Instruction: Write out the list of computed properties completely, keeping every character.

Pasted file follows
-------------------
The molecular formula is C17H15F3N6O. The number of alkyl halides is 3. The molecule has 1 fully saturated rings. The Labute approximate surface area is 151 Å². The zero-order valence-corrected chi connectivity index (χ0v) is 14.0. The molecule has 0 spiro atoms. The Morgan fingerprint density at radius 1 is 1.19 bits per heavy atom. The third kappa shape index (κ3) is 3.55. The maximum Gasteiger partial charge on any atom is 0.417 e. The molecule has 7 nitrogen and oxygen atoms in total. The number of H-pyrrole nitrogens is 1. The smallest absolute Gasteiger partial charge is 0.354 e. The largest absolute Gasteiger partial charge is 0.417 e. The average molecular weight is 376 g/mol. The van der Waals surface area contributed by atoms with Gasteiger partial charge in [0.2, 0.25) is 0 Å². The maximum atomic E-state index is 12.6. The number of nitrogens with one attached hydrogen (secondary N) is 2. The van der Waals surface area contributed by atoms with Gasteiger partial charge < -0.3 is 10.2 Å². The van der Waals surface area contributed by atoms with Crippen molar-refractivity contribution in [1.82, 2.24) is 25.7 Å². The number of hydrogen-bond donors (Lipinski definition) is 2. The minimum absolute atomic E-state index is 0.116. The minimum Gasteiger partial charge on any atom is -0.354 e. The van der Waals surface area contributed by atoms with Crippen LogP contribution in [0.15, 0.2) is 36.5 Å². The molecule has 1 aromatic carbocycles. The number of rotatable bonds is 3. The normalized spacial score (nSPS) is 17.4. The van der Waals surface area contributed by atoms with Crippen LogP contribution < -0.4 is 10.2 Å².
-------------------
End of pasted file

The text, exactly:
The molecular formula is C17H15F3N6O. The number of alkyl halides is 3. The molecule has 1 fully saturated rings. The Labute approximate surface area is 151 Å². The zero-order valence-corrected chi connectivity index (χ0v) is 14.0. The molecule has 0 spiro atoms. The Morgan fingerprint density at radius 1 is 1.19 bits per heavy atom. The third kappa shape index (κ3) is 3.55. The maximum Gasteiger partial charge on any atom is 0.417 e. The molecule has 7 nitrogen and oxygen atoms in total. The number of H-pyrrole nitrogens is 1. The smallest absolute Gasteiger partial charge is 0.354 e. The largest absolute Gasteiger partial charge is 0.417 e. The average molecular weight is 376 g/mol. The van der Waals surface area contributed by atoms with Gasteiger partial charge in [0.2, 0.25) is 0 Å². The maximum atomic E-state index is 12.6. The number of nitrogens with one attached hydrogen (secondary N) is 2. The van der Waals surface area contributed by atoms with Gasteiger partial charge < -0.3 is 10.2 Å². The van der Waals surface area contributed by atoms with Crippen molar-refractivity contribution in [1.82, 2.24) is 25.7 Å². The number of hydrogen-bond donors (Lipinski definition) is 2. The minimum absolute atomic E-state index is 0.116. The minimum Gasteiger partial charge on any atom is -0.354 e. The van der Waals surface area contributed by atoms with Crippen LogP contribution in [0.15, 0.2) is 36.5 Å². The molecule has 1 aromatic carbocycles. The number of rotatable bonds is 3. The normalized spacial score (nSPS) is 17.4. The van der Waals surface area contributed by atoms with Crippen LogP contribution < -0.4 is 10.2 Å².